# t-SNE versus MDS

Been reading some questions about t-SNE (t-Distributed Stochastic Neighbor Embedding) lately, and also visited some questions about MDS (Multidimensional Scaling).

They are often used analogously, so it seemed like a good idea make this question seeing there are many questions on both separately (or compared to PCA) here.

In short what makes t-SNE and MDS different? eg. What niceties of the data hierarchy they explore, different assumptions, etc.

Rate of convergence? What about use of kernels, do both comply?

PCA selects influential dimensions by eigenanalysis of the N data points themselves, while MDS selects influential dimensions by eigenanalysis of the $N^2$ data points of a pairwise distance matrix. This has the effect of highlighting the deviations from uniformity in the distribution. Considering the distance matrix as analogous to a stress tensor, MDS may be deemed a "force-directed" layout algorithm, the execution complexity of which is $\mathcal O(dN^a)$ where $3 < a \leq 4$.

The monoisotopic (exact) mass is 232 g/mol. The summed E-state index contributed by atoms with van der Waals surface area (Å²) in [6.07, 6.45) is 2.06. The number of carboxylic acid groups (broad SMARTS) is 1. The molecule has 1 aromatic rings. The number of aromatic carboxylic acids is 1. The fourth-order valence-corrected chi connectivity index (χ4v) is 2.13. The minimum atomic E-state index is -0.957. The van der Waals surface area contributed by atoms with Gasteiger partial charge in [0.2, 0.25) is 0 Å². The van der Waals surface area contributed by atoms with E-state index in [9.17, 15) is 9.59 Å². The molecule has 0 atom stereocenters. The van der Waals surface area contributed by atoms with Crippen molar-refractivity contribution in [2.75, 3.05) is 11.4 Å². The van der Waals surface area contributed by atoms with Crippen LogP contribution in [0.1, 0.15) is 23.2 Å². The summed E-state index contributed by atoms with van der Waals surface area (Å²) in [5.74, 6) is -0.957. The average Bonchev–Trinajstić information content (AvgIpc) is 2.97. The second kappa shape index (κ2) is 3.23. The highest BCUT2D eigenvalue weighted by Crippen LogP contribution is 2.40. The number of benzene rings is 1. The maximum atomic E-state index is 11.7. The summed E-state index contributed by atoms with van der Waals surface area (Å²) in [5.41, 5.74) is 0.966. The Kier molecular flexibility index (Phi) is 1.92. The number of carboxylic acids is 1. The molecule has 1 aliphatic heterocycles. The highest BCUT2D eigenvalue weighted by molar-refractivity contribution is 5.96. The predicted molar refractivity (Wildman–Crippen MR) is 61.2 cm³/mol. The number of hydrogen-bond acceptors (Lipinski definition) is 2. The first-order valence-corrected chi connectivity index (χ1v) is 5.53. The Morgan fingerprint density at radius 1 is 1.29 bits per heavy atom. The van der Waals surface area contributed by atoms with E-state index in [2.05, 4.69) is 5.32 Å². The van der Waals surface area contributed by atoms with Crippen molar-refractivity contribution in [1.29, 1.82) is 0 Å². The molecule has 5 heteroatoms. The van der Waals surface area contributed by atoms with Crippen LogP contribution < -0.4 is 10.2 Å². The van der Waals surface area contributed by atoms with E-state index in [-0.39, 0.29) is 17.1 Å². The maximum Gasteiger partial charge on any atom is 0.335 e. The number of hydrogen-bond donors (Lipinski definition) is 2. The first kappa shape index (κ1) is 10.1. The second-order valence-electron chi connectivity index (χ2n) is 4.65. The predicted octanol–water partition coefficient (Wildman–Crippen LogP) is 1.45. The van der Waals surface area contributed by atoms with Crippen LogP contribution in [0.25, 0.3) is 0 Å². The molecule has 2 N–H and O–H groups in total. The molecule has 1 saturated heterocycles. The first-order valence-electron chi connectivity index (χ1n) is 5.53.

t-SNE, on the otherhand, uses a field approximation to execute a somewhat different form of force-directed layout, typically via Barnes-Hut which reduces a $\mathcal O(dN^2)$ gradient-based complexity to $\mathcal O(dN\cdot \log(N))$, but the convergence properties are less well-understood for this iterative stochastic approximation method (to the best of my knowledge), and for $2 \leq d \leq 4$ the typical observed run-times are generally longer than other dimension-reduction methods. The results are often more visually interpretable than naive eigenanalysis, and depending on the distribution, often more intuitive than MDS results, which tend to preserve global structure at the expense of local structure retained by t-SNE.